Shouldn't that be reassuring? Won't there be, um, "closure" after the results are in, no matter who wins?

In view of the ferocious, conspiracy-driven relativism that seems poised to supersede traditional ways of determining reality, I'm worried that no matter who wins, his victory will not be seen as real by large numbers of highly partisan people. People on both sides who believe that even numerical truth is whatever they and the people they surround themselves with want it to be.

Bush did not win in 2000, nor did he win in 2004. McCain will not win in 2008. Obama will not win in 2008.

According to the new truth, whoever wins will not have won.

What was once a free and healthy democracy will have lost.

If this looks depressing, sorry. I really should be more cheerful. Maybe I should shift to satire mode.

I should always keep in mind that the people who disagree with me have their realities, and I have mine, and what I say here is just a result of my cultural bias. And since someone else's realities are just as valid as my own, then reality is like, you know, a democracy. It's not up to me to determine it. I have to bow to the reality of the majority.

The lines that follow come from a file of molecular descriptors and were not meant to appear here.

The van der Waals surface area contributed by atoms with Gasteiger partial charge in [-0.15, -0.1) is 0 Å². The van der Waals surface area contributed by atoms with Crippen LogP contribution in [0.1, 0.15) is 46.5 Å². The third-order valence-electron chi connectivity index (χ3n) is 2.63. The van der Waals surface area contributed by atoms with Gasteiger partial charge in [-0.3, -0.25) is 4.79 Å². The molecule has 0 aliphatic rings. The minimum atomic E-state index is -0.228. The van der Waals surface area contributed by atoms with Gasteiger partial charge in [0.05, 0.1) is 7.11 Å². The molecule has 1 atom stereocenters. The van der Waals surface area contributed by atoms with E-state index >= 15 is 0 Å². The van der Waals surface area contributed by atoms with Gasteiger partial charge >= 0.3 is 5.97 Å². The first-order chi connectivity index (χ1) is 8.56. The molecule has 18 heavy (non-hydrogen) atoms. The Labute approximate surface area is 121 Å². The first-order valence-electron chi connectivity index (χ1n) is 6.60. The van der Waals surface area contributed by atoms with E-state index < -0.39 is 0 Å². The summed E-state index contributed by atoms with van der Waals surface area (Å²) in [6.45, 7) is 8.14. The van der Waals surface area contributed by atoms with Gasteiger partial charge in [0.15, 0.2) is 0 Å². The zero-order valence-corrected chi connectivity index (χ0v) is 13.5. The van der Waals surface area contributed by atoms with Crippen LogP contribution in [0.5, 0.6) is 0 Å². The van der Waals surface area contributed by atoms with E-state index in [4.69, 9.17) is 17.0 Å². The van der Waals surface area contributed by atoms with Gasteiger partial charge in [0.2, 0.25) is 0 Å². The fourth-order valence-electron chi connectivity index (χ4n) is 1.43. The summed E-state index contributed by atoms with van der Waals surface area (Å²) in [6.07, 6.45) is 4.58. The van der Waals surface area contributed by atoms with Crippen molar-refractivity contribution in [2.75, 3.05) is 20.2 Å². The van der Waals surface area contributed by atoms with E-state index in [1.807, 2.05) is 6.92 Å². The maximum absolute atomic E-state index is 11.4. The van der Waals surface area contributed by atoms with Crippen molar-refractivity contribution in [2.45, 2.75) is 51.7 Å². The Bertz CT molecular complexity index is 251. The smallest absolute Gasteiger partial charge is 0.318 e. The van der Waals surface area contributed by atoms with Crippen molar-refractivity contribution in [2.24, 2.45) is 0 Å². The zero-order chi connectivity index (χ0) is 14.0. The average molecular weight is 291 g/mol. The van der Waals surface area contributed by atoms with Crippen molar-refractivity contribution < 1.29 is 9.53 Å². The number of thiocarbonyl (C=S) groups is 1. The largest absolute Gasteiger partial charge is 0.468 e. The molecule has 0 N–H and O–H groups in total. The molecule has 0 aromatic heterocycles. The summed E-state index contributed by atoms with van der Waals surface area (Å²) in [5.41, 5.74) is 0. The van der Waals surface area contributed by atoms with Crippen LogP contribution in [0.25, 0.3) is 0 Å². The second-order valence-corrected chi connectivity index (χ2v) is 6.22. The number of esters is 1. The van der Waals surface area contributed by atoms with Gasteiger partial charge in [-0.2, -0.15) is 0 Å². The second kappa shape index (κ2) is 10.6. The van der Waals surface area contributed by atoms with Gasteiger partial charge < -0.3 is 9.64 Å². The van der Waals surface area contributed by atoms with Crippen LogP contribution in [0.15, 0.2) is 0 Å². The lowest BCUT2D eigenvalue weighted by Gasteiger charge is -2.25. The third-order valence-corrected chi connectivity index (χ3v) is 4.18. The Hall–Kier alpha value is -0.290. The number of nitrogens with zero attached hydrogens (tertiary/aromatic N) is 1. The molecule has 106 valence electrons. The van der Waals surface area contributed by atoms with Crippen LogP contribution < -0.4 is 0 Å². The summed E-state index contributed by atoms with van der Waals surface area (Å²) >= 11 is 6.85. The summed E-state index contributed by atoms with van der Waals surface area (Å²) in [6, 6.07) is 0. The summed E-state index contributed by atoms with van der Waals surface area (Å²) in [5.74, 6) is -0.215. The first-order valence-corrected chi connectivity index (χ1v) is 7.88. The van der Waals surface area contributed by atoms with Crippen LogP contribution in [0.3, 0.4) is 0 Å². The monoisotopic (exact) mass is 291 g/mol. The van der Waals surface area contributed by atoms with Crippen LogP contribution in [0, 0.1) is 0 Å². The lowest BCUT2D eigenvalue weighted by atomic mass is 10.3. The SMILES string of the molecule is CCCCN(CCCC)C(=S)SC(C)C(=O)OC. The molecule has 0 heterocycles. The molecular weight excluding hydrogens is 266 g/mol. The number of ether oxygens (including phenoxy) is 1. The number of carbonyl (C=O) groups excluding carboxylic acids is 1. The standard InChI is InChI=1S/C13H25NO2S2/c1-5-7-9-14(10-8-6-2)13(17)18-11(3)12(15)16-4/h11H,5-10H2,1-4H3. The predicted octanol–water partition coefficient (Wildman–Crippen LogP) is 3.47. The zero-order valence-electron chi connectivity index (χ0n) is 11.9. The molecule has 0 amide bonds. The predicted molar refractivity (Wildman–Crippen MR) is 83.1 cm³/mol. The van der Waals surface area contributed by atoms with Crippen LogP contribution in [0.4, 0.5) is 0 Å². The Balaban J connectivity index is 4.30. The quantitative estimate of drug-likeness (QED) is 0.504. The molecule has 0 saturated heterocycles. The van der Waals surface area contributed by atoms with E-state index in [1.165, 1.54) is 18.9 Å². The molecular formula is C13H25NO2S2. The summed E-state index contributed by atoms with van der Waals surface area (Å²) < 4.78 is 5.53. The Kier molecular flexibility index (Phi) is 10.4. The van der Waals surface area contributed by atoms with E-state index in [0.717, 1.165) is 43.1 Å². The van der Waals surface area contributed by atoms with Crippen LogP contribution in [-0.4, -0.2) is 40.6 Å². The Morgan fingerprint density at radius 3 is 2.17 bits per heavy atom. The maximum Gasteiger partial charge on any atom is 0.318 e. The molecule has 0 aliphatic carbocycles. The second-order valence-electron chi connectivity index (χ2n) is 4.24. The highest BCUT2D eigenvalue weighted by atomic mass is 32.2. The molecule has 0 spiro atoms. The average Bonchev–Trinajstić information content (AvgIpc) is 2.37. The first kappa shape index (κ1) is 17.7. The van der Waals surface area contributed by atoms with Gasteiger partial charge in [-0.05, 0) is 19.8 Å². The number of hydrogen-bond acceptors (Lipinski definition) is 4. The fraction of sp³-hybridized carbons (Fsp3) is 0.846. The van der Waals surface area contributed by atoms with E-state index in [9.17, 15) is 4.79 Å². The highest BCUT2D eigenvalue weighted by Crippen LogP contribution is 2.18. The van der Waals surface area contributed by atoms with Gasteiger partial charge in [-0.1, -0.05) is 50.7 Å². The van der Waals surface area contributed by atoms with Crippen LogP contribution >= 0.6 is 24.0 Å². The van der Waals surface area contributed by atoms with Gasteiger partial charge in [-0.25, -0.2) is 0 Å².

I should acknowledge that if there is no way to determine reality or truth, I can hardly expect to stumble across it in a blog post, or know it if I see it. And certainly I can't be blamed for thinking what I think.

That's right! If I think something is true, it is a product of my cultural conditioning, and absolutely not my fault.

I probably just need to be reeducated.

(Oh hell, they can just buy me off with truth serum....)

MORE: Via an email from M. Simon, I just learned about an interesting ad campaign advising people to vote twice!

They even have a button to go with it:

vote2x.jpg

If there are multiple realities, I see no problem with multiple voting. I mean it's like if I feel twice as strongly as you about something, then shouldn't my vote count twice as much?

To not allow me to vote according to the views of my conscience would be disenfranchisement!